Header Graphic
A Letter From the Past

This article appeared in the Journal Herald on July 7, 1979



A ‘good menny people’ came for the unveiling

By Roz Young


     The summer issue of the Gem City Saver came out this week.  It is mostly photographs of outdoor art, some of which we see every day and have not thought of as art and some no matter how often we see, we will never think of as art.

     The first page is devoted to the Steele lion, which was moved from its place at Steele High School to the grounds of the Art Institute, when the building fell to the Great God Parking Lot.  Hard by the lion in his original spot stood the Civil War veteran on his pillar at the intersection of Main and Monument.  That statue was moved amidst great controversy to Sunrise Park.

     By a coincidence which is always popping up in life, in the mail the other day came a note from Ivan Greenfield, 66 West Third Street, West Alexandria.  He enclosed a letter he said we might use.  I hope you like to read other people’s mail as well as I do.  In this one I have not corrected the spelling, which gives it a special flavor of it own.


     August 22, 1884

     Kind parents and sisters & brothers

     I take my pen in hand to let you know that I received your kind and wellcome letter and where all well.  I am very well now.  I have had better health now than I have had for a time.  I was real sick for about two weeks when back from home.  I had a awful cough and spit up like if I had the concomtion.  Then I dockerd with doctor Beck in Dayton and i am interal well and fell good.  I was at the reunion in dayton on Thursday in the afternoon.

     there was a good menny people and the string broke when they went to unveil the Monument then there was a man climed to the top of the Monument 80 or 90 feet high and stood on his arm and took the vail off with his hands and then kissed him and set up on his head and waved at the crowd below he was 2 1/’2 hours a getting up it it was to be unvailed at half past 2 p.m. and he got it unvailed at half past 4 p.m.  I went to a party last night with Weaver Amando Olver Charley Edward and his girle and Olver wife and her sister had a nice time well nina i tell you I have a fellow out here to he is a good fellow he dose not come to see me at the house for he is a kind of beckord but he shines around me when i am at partys o he is onely a friend he is Charley Weaver he never went with a girl in his lief for he is a kind of basheful but he thinks a goodel of me and I of him for he is about he onely fellow around here that I would go with and he is a cousin you know o well nina tell no persons.

     I thought I must say something to fill up the letter i am a going to church a Saturday night here o i woold not come home and live in the back woods there and old house there when i can get better well leaving.  tell Jaine that i woold like to see her real bad am nearly sick to see all of them tell her I send my love and best regards you can read her this letter to her when you see her or enny of them i hope there all well tell them I am a coming to see them be fore I get married so if they don’t get to see me for a while yed they know that I hent married ennow I am a lively as ever and tell them will i will quit asting my foolishness now po how is your crops corn wheat and tobaco there are done cutting here and has nice to his tenents done yet have nice tobaco Lensving did not tell me nothing about the crops a tole that is what i want to know and how you are a getting along in youre work tell nina when i get rich i will give her them dresses and then if she heast svted I wount give her enny i am glad to hear that the baby is big and fat she will soon ketch up with me i weigh 130 will i be leive this is all for this time it is after 9 pm i send my love and best to you all from youre a way Daughter Amando write again.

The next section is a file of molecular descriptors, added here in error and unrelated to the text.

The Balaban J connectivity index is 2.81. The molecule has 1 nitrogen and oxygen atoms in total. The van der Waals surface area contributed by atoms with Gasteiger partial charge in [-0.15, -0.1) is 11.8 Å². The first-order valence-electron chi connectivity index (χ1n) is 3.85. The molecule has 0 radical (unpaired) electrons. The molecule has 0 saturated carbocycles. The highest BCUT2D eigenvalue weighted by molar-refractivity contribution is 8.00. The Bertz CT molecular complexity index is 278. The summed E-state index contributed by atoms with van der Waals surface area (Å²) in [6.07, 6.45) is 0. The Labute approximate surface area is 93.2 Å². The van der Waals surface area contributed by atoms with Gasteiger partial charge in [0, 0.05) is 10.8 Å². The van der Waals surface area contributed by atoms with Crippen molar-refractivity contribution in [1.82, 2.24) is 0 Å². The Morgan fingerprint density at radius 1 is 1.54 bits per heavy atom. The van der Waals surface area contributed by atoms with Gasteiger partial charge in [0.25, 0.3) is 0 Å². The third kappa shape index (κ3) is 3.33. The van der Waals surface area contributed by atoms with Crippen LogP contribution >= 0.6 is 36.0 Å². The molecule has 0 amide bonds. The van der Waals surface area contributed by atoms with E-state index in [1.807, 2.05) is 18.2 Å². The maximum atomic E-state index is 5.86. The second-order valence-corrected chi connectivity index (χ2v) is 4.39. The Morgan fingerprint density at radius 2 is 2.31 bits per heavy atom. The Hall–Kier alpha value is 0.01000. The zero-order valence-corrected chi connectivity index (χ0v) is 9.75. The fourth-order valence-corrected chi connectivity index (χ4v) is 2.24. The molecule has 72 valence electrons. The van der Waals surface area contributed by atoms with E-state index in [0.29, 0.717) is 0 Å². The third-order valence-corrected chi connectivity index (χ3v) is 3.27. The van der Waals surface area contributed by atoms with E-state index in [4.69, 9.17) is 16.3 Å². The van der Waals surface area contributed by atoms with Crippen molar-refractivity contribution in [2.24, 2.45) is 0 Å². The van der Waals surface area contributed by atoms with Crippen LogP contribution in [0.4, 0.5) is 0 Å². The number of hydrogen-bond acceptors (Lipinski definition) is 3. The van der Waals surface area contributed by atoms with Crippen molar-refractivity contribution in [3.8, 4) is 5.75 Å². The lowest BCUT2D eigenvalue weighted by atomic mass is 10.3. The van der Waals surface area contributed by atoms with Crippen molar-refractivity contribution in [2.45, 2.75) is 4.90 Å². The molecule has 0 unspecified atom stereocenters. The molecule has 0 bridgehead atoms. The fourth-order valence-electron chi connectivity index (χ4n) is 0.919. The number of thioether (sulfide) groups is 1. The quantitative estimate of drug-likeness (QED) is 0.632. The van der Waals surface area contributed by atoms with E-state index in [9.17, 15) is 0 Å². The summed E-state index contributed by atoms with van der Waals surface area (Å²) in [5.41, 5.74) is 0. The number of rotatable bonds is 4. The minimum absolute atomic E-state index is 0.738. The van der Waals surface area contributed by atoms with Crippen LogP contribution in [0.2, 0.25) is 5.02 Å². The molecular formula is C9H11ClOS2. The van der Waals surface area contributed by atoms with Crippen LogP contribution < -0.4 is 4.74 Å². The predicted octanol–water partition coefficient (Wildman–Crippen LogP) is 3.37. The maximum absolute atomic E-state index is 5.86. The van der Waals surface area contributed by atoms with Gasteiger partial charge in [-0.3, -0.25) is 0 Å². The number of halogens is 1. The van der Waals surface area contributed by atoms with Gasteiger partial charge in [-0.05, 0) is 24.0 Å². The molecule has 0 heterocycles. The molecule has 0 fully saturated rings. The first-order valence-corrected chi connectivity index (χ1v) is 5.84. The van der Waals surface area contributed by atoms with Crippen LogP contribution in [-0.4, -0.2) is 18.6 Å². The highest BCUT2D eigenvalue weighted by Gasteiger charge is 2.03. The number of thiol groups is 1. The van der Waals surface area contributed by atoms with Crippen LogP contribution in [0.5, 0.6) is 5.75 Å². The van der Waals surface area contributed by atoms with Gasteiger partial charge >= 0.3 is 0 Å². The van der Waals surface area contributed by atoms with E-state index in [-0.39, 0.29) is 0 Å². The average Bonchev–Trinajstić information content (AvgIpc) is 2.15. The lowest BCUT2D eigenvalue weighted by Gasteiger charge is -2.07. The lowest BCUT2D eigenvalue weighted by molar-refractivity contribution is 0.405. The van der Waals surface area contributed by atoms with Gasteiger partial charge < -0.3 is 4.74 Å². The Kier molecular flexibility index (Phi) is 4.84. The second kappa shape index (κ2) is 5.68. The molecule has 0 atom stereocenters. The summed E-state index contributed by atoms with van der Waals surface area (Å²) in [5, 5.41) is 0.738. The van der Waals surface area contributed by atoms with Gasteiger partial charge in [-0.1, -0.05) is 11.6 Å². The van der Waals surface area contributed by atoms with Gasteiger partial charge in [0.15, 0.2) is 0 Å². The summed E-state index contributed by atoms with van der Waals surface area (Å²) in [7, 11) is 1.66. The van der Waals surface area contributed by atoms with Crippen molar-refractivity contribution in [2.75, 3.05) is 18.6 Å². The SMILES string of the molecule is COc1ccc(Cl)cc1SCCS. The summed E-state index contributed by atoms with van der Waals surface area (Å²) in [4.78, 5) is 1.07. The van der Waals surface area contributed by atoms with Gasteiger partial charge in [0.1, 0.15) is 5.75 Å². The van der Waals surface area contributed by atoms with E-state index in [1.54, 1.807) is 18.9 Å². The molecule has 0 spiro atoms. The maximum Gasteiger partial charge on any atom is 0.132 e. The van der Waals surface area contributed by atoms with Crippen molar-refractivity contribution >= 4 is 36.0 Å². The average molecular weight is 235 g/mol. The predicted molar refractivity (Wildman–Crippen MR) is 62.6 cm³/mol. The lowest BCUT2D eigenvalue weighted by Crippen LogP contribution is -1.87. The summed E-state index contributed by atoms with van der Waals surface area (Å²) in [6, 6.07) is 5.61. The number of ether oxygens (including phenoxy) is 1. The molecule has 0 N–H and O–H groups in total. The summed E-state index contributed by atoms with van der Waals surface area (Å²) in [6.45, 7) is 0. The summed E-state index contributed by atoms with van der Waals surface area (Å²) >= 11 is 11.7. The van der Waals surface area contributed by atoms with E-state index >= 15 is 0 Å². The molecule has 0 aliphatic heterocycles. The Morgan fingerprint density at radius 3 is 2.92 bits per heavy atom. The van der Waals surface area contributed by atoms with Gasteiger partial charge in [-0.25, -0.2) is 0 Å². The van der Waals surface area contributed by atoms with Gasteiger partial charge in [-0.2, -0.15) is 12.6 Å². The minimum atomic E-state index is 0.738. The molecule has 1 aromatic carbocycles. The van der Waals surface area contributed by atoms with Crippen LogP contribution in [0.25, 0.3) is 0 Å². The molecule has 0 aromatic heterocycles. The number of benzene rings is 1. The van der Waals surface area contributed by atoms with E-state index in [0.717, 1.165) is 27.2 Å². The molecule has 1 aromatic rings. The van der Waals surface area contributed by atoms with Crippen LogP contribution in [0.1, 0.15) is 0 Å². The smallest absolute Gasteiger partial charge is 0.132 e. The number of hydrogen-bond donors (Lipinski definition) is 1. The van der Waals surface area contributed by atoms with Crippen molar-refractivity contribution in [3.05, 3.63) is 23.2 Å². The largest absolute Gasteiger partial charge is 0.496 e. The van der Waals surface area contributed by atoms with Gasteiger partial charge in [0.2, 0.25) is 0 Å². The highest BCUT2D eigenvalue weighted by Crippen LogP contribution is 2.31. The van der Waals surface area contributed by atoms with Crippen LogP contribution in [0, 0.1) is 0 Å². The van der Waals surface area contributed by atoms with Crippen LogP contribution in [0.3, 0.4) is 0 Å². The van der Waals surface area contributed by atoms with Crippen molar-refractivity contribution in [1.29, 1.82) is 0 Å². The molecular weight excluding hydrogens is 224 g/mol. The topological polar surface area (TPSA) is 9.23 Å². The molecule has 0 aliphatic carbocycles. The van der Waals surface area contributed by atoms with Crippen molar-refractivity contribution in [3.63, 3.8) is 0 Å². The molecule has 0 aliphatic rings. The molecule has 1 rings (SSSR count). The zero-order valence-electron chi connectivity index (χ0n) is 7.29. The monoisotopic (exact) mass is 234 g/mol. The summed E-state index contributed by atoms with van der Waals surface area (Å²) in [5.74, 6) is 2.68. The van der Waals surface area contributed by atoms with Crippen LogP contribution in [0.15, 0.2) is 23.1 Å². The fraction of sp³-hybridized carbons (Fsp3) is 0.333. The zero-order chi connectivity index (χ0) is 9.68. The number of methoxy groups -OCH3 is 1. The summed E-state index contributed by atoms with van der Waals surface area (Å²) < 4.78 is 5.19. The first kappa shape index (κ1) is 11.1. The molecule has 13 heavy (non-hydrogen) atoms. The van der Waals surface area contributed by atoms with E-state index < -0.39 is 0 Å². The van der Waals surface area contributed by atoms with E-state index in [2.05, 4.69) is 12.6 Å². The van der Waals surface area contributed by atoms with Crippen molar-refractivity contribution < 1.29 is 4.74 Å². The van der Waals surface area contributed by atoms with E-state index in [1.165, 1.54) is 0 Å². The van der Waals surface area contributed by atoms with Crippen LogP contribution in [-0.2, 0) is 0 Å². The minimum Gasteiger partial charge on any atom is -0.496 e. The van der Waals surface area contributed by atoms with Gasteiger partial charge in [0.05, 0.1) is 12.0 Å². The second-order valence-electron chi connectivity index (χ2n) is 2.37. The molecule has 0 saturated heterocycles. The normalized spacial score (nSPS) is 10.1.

We include the letter in its entirely because it is romantic and deciphering the meaning will give some English major a term paper subject.  Besides, it is an on-the-spot account of the unveiling of the monument, which took place at the climax of a three-day celebration.  The first day a 13-gun salute was fired, speakers eulogized the war dead and Dr. William A. Hale offered prayer.

     The second day President Rutherford B. Hayes, Gen. W. S. Rosecrans and Gen. Robert P. Kennedy came to see the monument and on the third day a parade of soldiers and lodge members began the program, which consisted of speeches by Gen. Joseph R. Haley and Col. E. A. Parrott. George W. Houk turned the monument over to the people, somebody pulled the rope, and the shroud covering it did stick.  A fireman named Ward from the nearby engine house climbed up and unhooked the rope.

     When the monument was moved to its present position, a fight broke out in the city commission.  The copper box in the base of the monument was the center of controversy.  The Historical Society, headed by E. E. Brownell, did not want it opened because Brownell thought the air would destroy the contents.  The city commission did want it opened and placed on display.  City Commissioner Fred Speice voted “No” twice, once as a commissioner and once as a member of the city historical society.  Harry Munger voted to open the box.  Dr. O. B. Kneisley, of the Historical Society reminded the commissioners that the disposition of the box belonged to the society and not the commission.  A verbal free-for- all broke out and Brownell and Speice walked out of the meeting.  The commissioners then opened the box and found that it contained exactly what the list they already had said it contained.  They shut up the box again and put it in the base of the monument in its new location.  If you want to know what was in it, ask me.